With “Mr. Peabody & Sherman,” Dreamworks Animation sets its “Wayback Machine” to the early 1960s and charmingly revives one of the most popular features of the old “Rocky & Bullwinkle Show” – the one about a dog and his boy.
This winning, witty and warm cartoon captures the flavor, the tone and some of snappy pace of the TV shorts that began with the droll voice of Bill Scott intoning, “Peabody here, my boy, Sherman …”
Mr. Peabody is a Nobel Prize-winning pooch who “invented the fist-bump, auto-tune and Zumba,” and then adopted Sherman. He’s given the boy, now 7, a head start on school by taking the kid time-traveling. The Wayback Machine has, we can see from the photos decorating their apartment walls, allowed Sherman to meet everyone from Gandhi to Einstein, Leonardo to the Wright Brothers. He’s given Van Gogh painting suggestions, caught a Jackie Robinson home run and short-circuited Ben Franklin.
“Where are we going today, Mr. Peabody?”
“Not where, Sherman. When.”
As long as Sherman keeps this a secret, nobody will be the wiser as to why he knows, for a fact, that George Washington never chopped down a cherry tree. Of course, Sherman can’t keep a secret – not even from the mean girl, Penny, who bullies him.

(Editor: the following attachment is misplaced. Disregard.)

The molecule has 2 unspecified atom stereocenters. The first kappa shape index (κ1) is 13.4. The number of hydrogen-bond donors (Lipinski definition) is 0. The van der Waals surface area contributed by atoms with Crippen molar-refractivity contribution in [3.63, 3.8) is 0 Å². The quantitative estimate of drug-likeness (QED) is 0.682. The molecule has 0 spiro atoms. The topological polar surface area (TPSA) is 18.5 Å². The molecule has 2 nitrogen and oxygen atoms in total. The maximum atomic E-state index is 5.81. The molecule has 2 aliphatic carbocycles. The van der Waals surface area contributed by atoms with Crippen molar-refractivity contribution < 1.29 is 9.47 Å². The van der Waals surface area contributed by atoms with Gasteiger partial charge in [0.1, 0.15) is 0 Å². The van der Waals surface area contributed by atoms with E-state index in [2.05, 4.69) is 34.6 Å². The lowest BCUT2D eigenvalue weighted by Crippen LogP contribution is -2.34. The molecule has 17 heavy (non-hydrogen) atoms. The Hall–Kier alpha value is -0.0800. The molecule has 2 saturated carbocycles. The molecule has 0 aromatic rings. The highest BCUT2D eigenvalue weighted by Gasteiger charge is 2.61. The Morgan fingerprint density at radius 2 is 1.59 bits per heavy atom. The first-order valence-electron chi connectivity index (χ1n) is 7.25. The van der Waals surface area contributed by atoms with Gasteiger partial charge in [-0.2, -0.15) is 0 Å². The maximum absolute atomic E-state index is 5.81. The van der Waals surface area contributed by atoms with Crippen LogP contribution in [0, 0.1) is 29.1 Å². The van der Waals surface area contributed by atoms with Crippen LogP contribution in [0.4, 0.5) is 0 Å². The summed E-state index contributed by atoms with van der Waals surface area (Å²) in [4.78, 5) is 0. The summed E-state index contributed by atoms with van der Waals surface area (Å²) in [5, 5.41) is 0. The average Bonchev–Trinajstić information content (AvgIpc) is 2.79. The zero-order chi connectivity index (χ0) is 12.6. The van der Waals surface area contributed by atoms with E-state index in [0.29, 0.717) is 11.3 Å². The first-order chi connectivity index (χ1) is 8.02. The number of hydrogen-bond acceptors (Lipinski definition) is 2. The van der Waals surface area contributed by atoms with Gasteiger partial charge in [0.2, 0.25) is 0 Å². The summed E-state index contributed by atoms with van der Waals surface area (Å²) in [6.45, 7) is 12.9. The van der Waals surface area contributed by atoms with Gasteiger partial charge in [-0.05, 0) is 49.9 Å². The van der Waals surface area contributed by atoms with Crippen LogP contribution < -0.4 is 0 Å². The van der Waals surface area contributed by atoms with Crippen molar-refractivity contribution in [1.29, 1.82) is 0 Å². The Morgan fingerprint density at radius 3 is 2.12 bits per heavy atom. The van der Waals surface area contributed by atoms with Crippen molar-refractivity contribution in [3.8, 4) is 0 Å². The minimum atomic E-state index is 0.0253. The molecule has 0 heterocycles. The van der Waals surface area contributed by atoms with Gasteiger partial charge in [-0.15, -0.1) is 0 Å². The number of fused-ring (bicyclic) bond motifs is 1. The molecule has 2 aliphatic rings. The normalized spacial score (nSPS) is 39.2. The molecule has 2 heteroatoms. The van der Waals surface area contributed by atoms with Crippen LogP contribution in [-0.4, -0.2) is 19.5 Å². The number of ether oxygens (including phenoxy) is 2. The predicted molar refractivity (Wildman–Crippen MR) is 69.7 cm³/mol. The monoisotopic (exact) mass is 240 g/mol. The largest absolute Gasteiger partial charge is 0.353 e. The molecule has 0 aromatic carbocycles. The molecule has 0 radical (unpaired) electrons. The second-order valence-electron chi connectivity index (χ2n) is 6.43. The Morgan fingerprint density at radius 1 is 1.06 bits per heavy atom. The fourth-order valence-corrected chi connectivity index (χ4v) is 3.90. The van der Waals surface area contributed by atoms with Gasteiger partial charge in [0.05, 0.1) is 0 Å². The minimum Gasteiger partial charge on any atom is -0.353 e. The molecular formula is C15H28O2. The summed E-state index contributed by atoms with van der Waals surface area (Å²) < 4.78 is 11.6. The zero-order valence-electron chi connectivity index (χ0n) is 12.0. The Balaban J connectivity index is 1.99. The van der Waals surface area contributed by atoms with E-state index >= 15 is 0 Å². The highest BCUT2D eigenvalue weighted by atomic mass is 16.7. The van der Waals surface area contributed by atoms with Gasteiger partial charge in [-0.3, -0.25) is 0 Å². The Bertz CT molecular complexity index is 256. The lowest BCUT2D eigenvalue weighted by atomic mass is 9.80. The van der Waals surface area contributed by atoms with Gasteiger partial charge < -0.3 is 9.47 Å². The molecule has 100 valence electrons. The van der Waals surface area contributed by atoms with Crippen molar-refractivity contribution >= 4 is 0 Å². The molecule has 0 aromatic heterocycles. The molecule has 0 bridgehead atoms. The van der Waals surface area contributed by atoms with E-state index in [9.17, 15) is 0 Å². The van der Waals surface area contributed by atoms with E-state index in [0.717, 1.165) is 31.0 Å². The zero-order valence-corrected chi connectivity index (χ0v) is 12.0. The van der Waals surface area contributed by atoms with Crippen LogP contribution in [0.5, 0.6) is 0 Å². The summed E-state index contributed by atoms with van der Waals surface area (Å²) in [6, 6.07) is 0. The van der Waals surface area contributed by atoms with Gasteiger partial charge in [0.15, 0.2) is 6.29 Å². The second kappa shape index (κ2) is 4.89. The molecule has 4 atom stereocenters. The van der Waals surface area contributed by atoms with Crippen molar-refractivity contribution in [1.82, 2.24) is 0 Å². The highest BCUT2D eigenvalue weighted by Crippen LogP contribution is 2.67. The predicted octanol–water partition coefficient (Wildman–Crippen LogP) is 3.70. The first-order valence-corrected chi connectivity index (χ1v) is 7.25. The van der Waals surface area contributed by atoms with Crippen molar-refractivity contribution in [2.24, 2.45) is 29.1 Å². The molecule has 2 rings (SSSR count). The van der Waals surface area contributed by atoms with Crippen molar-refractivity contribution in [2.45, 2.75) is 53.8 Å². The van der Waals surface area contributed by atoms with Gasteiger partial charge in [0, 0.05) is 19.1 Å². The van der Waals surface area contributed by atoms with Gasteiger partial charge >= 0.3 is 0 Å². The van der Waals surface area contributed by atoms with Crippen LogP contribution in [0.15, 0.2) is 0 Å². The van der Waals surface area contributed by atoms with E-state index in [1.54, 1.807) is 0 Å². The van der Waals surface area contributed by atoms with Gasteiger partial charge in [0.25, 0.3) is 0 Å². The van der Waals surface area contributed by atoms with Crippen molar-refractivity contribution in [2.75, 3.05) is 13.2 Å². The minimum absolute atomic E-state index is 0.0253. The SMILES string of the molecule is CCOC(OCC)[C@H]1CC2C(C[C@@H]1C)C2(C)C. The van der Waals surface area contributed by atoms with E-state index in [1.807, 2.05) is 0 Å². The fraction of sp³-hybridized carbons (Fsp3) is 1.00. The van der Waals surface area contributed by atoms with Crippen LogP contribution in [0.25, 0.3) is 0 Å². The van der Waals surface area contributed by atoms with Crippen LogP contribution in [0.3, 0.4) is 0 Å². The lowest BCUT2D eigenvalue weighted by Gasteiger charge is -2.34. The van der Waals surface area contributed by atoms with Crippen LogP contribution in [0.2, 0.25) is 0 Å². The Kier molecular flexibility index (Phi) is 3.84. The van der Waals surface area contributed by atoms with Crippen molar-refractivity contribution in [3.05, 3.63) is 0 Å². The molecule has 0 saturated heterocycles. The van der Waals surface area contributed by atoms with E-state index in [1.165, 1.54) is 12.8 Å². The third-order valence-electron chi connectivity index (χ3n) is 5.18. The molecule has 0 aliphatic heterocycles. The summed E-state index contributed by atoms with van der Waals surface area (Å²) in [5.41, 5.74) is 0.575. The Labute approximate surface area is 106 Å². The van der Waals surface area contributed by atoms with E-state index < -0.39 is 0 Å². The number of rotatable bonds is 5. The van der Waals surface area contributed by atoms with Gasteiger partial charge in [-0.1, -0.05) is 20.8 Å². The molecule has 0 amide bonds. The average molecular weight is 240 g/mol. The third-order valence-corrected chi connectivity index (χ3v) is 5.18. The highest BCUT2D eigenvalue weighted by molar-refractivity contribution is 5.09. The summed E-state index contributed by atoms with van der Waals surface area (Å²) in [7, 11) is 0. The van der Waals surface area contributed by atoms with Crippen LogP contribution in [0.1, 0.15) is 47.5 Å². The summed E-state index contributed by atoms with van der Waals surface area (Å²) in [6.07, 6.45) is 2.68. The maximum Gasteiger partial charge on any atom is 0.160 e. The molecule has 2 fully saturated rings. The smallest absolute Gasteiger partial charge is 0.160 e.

And that’s when the trouble starts. Actually, the first “when” is ancient Egypt. Then they check in on Leonardo Da Vinci and try to make Mona Lisa crack a smile. The movie drops in on The Trojan War.
Fans of the old Jay Ward TV show may take longer in adjusting to the new voices – Ty Burrell of “Modern Family” is a droll-enough Peabody, Max Charles (“The Neighbors”) is Sherman. But the witty word play and the pull-out-all-stops supporting cast start to pay off.
Patrick Warburton is WAY over the top as the Greek King Agamemnon, Stanley Tucci’s fractured Italian makes him the perfect Leonardo, Mel Brooks is Einstein, and so on.
The movie takes a while to find its footing, but then the laughs come fast and furious. (“Who died and made you Pharaoh?” in Egypt.)
The animated details of this Rob Minkoff (“The Lion King”) comedy are a 3-D feast for the eyes. The canvas wings of a Da Vinci glider ripple in the breeze, and when Peabody entertains Penny’s parents (Leslie Mann, Stephen Colbert, a hoot) with a little Jimi Hendrix, he even plays Jimi’s Fender upside down.
Things drag here and there. But kids will dig the slapstick and the talking dog and giggle at what flies out of the Sphinx’s butt or drops from the rear end of the Trojan Horse. Adults will be tickled at the usual Dreamworks parade of one-liners, running gags and puns, and feel a little sentimental, especially if you’re old enough to know the true lesson these characters taught us on TV – the “moral of the story,” as they used to say: “Every dog should have a boy.”
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